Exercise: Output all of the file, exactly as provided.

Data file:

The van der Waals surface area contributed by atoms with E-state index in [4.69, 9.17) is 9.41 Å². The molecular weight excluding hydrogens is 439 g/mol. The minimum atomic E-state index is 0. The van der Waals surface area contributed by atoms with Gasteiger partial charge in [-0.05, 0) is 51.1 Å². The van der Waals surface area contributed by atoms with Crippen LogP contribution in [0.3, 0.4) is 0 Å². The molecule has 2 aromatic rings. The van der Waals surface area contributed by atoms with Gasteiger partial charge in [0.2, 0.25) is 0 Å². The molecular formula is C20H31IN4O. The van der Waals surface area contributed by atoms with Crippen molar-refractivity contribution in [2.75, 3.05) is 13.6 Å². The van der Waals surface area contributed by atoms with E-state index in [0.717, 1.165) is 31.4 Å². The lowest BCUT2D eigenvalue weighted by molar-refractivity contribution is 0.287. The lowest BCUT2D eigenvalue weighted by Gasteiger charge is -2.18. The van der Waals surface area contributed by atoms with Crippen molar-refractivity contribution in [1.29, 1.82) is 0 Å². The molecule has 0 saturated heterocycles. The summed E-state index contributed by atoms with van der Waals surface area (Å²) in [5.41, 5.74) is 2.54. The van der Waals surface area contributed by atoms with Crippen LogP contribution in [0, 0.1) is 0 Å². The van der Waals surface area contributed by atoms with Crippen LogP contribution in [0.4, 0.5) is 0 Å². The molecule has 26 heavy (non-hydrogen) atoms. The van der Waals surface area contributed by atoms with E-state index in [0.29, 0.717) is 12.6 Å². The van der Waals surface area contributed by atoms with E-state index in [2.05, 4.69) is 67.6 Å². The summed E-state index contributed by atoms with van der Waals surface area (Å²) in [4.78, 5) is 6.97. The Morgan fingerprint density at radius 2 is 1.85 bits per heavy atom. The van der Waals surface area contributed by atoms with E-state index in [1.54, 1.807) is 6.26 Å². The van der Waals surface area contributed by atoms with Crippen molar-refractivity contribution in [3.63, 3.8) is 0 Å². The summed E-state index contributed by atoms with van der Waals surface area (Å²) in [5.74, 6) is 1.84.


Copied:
The van der Waals surface area contributed by atoms with E-state index in [4.69, 9.17) is 9.41 Å². The molecular weight excluding hydrogens is 439 g/mol. The minimum atomic E-state index is 0. The van der Waals surface area contributed by atoms with Gasteiger partial charge in [-0.05, 0) is 51.1 Å². The van der Waals surface area contributed by atoms with Crippen LogP contribution in [0.3, 0.4) is 0 Å². The molecule has 2 aromatic rings. The van der Waals surface area contributed by atoms with Gasteiger partial charge in [0.2, 0.25) is 0 Å². The molecular formula is C20H31IN4O. The van der Waals surface area contributed by atoms with Crippen molar-refractivity contribution in [2.75, 3.05) is 13.6 Å². The van der Waals surface area contributed by atoms with E-state index in [0.717, 1.165) is 31.4 Å². The lowest BCUT2D eigenvalue weighted by molar-refractivity contribution is 0.287. The lowest BCUT2D eigenvalue weighted by Gasteiger charge is -2.18. The van der Waals surface area contributed by atoms with Crippen molar-refractivity contribution in [1.29, 1.82) is 0 Å². The molecule has 0 saturated heterocycles. The summed E-state index contributed by atoms with van der Waals surface area (Å²) in [5.41, 5.74) is 2.54. The van der Waals surface area contributed by atoms with Crippen LogP contribution in [0, 0.1) is 0 Å². The van der Waals surface area contributed by atoms with Crippen LogP contribution in [0.4, 0.5) is 0 Å². The molecule has 26 heavy (non-hydrogen) atoms. The van der Waals surface area contributed by atoms with E-state index in [0.29, 0.717) is 12.6 Å². The van der Waals surface area contributed by atoms with E-state index in [2.05, 4.69) is 67.6 Å². The summed E-state index contributed by atoms with van der Waals surface area (Å²) in [4.78, 5) is 6.97. The Morgan fingerprint density at radius 2 is 1.85 bits per heavy atom. The van der Waals surface area contributed by atoms with E-state index in [1.54, 1.807) is 6.26 Å². The van der Waals surface area contributed by atoms with Crippen molar-refractivity contribution in [3.63, 3.8) is 0 Å². The summed E-state index contributed by atoms with van der Waals surface area (Å²) in [5.74, 6) is 1.84.